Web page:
For a topic to be special, it needs to have special qualities. The Environmental Resource Engineering department is providing a competition-based classroom for students to work on self improvement. ENGR 480 is a special topic course that involves two topics for students to compete in, water filtration and creating sustainable renewable energy housing operations.
Peter Alstone and Elizabeth A. Eschenbach are professors in the Environmental Resource Engineering department that are advising for the Race to Zero competition and American Society of Civil Engineer’s MidPac competition.
This competition is pertinent to the times as Zero Energy Ready Buildings have started to be readily achievable and cost-effective, according the the United States Department of Energy who sponsors the competition. These buildings are incredibly energy-efficient as their renewable power can offset either most or all of the annual energy consumption.
“The idea behind the net zero thing is that, on net overall, you’re zero,” Alstone said. “Sometimes you’re pushing energy onto the grid. Sometimes you’re using electricity from the grid. But the overall net is that you have zero at your meter.”
Alstone operates as the advisor for the class and is excited for the competition as it gives students more creative freedom.
“It motivates students to turn themselves into self-learners,” Alstone said.
Instead of instructing, Alstone plans to be more hands off with his students, letting them come to him for advice but otherwise staying open to help the students with their ideas.
“There aren’t a whole lot of rules of how they should be doing it,” Alstone said. “I try to be hands off more than I’d normally do.”
In the other special topics class where students prepare to compete in the MidPac competition, Eschenbach finds that Humboldt State’s students consistently perform well and place in the top three for their innovated water filtration ideas.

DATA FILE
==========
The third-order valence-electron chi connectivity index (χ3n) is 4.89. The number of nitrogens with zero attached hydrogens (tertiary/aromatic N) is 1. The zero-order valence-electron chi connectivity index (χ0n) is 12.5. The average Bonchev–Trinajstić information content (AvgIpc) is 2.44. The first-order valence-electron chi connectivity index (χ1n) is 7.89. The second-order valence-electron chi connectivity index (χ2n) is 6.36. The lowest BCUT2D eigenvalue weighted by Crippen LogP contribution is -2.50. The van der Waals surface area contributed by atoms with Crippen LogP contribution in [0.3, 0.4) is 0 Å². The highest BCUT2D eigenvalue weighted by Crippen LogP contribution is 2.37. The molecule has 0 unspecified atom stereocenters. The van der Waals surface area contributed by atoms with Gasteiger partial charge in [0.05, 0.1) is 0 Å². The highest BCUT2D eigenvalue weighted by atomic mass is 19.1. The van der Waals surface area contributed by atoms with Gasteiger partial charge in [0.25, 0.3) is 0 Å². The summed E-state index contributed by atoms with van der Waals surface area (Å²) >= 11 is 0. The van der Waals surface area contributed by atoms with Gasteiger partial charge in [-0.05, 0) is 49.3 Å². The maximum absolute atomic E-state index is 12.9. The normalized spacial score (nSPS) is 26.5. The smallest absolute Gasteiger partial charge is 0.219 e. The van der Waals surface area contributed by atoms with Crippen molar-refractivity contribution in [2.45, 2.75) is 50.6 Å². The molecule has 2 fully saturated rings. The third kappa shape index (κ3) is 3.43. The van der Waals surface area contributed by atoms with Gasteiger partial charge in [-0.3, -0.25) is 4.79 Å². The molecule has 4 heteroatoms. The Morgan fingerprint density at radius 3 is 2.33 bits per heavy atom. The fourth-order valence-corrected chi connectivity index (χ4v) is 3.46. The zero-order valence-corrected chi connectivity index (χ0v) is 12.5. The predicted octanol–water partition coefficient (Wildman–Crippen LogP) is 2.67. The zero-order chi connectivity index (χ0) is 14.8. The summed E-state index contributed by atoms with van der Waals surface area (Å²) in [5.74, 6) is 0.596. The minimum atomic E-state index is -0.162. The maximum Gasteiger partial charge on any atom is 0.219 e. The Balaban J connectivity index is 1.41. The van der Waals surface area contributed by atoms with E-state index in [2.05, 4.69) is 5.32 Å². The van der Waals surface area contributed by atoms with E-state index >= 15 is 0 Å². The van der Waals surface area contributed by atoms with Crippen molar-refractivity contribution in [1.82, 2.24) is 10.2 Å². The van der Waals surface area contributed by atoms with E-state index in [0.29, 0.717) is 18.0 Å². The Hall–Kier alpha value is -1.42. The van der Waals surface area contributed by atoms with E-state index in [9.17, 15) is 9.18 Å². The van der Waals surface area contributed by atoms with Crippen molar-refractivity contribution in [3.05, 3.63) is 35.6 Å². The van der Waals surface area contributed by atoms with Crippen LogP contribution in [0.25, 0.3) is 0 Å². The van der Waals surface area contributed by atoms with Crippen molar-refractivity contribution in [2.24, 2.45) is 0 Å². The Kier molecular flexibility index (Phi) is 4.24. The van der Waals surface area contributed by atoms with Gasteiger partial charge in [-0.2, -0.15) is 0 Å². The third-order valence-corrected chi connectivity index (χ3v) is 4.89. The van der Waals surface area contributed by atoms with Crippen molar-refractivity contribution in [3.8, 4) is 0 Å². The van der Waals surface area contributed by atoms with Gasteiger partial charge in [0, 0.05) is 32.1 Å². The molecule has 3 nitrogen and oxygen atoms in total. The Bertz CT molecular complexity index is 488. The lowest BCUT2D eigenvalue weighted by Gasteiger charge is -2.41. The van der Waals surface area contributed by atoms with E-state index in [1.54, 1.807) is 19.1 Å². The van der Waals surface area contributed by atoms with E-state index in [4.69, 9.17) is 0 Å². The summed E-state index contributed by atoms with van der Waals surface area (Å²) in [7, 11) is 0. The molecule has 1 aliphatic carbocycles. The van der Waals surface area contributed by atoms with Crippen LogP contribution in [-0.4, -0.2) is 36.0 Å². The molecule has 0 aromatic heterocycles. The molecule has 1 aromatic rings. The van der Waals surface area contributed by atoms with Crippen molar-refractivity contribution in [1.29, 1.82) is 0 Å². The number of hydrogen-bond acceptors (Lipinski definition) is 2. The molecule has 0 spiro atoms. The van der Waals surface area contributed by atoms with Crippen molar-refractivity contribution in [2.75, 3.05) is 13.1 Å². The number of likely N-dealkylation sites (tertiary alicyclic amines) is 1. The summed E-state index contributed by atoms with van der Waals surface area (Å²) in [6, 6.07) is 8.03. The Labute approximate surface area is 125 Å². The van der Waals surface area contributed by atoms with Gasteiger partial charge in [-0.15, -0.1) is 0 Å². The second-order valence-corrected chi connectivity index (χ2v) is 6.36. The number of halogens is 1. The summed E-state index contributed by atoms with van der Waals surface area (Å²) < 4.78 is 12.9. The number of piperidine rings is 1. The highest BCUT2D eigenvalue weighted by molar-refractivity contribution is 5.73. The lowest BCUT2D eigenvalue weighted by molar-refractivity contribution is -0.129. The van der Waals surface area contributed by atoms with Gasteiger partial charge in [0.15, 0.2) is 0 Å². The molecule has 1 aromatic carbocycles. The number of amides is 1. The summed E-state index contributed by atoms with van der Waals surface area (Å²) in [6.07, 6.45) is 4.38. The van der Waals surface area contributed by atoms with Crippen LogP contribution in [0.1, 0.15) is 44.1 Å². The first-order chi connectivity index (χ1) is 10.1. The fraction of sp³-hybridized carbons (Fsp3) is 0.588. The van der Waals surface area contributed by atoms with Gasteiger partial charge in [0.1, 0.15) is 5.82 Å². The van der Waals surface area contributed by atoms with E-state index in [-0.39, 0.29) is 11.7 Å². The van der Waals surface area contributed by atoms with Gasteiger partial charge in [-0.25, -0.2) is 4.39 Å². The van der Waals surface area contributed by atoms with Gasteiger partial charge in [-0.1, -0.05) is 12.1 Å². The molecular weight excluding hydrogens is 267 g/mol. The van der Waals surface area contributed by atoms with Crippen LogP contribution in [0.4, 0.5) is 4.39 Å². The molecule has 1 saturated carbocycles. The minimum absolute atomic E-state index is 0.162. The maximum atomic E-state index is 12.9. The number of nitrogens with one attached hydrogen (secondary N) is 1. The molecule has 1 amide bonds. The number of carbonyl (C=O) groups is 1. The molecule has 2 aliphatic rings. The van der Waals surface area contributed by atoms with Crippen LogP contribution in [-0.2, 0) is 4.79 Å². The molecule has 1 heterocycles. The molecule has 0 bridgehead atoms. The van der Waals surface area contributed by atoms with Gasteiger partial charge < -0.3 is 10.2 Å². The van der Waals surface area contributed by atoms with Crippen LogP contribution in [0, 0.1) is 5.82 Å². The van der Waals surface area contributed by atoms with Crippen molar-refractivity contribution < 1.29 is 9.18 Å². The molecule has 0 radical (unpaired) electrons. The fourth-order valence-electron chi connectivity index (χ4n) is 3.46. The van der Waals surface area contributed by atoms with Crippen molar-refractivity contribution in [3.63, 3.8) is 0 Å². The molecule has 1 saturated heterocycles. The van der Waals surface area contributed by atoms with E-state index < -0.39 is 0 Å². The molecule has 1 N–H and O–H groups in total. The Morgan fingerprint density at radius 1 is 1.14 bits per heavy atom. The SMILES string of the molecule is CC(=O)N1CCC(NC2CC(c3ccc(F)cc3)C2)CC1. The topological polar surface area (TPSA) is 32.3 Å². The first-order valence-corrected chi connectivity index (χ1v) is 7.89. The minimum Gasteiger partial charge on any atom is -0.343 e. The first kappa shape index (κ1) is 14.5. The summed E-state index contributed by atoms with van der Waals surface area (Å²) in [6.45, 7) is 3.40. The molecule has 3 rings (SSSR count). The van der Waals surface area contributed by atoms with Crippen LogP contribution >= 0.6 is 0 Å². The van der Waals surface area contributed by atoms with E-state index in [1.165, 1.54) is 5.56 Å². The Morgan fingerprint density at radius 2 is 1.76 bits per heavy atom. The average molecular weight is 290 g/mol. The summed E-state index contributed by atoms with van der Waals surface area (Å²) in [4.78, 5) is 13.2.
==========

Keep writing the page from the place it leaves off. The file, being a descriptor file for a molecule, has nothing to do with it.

“If you were to look for the news last year, you’d see that we’d came in first for the water treatment, and we came in second overall,” Eschenbach said.
These competition based classrooms are actually based off of a Wildlife competition class known as the Wildlife Conclave. The classes like these are designed to direct students for how they would work in the real world.
“Just as with the Wildlife Conclave and the Forestry Conclave, these are opportunities for our students to actually practice, to have hands on opportunities to apply what they’ve learned in their classrooms in a setting where they can see how they stand up to other students at a similar place in their education from other institutions,” Eschenbach said. “It’s a great learning opportunity and it’s one that we can’t provide in a more tradition setting.”
These two classes are open to anyone who wishes to join, no matter what their major may be, but applications have already been sent in. For more information on these two competitions, contact Dr. Eschenbach and Dr. Alstone in the Environmental Resource Engineering department.